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Biochim Biophys Acta. 1987 Dec 17;894(3):355-64.

Mitochondrial membrane potential estimated with the correction of probe binding.

Author information

1
Department of Biophysics, Faculty of Pharmaceutical Sciences, Hokkaido University, Sapporo, Japan.

Abstract

Lipophilic ions are widely used as the probe for estimation of the membrane potential. It is suggested that the correction of the probe binding to the membrane and/or intracellular constituents is a problem to be solved in order to evaluate the membrane potential accurately. Previously, we proposed a method for the correction of the probe binding (Demura, M., Kamo, N. and Kobatake, Y. (1985) Biochim. Biophys. Acta 820, 207-215). In this paper, the method was applied to the determination of the membrane potential of intact mitochondria. The probes used constitute a homologous series of (Phe)3-P+-(CH2)n-CH3 (n = 0-4) and tetraphenylphosphonium (TPP+). Binding of these probes to de-energized mitochondria followed the Langmuir isotherm. However, values of parameters determined at high (50-800 microM) and low (under 20 microM) probe concentrations were different, suggesting the existence at least two, high- and low-affinity, binding sites. With extrapolation to the 'state of no binding', the membrane potential of intact mitochondria was estimated to be -147 mV (interior-negative) when they were energized by 5 mM succinate in medium consisting of 125 mM KCl, 10 mM MgCl2, 5 mM phosphate, 0.4 mM EDTA and 50 mM Tris-HCl (pH 7.5) at 25 degrees C. Parameters appearing in the equation for the correction of probe binding were determined with the use of this value of the membrane potential. The validity of the equation and the value of the parameters were revealed by the fact that after the correction, all probes used gave approximately the same value under the same conditions. We expanded the method so as to include the langmuir adsorption isotherm. When the modified equation is used, the estimated membrane potentials were less dependent on a probe concentration less than 10 microM.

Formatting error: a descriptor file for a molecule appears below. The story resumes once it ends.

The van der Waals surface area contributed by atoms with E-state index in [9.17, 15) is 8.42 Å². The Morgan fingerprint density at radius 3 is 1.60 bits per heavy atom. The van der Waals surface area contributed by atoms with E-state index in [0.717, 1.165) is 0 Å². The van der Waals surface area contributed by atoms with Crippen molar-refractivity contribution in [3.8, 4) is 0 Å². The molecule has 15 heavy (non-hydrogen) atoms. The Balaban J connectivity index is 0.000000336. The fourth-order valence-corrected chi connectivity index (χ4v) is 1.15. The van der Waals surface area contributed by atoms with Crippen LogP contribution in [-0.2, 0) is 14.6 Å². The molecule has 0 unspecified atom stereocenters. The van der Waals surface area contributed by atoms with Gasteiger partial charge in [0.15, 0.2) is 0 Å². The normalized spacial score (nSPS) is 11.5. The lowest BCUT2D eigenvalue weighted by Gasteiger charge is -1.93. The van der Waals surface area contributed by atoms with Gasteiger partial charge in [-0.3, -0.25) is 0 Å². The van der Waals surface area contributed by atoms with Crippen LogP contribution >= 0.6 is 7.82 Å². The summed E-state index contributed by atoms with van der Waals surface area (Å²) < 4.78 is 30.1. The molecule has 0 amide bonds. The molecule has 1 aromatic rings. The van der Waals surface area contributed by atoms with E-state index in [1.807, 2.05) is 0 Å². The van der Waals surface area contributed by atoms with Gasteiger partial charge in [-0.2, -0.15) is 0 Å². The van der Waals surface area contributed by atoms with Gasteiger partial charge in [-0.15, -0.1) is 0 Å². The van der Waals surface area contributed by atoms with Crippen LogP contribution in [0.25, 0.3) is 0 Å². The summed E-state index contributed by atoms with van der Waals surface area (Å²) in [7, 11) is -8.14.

PMID:
3689778
DOI:
10.1016/0005-2728(87)90113-7
[Indexed for MEDLINE]

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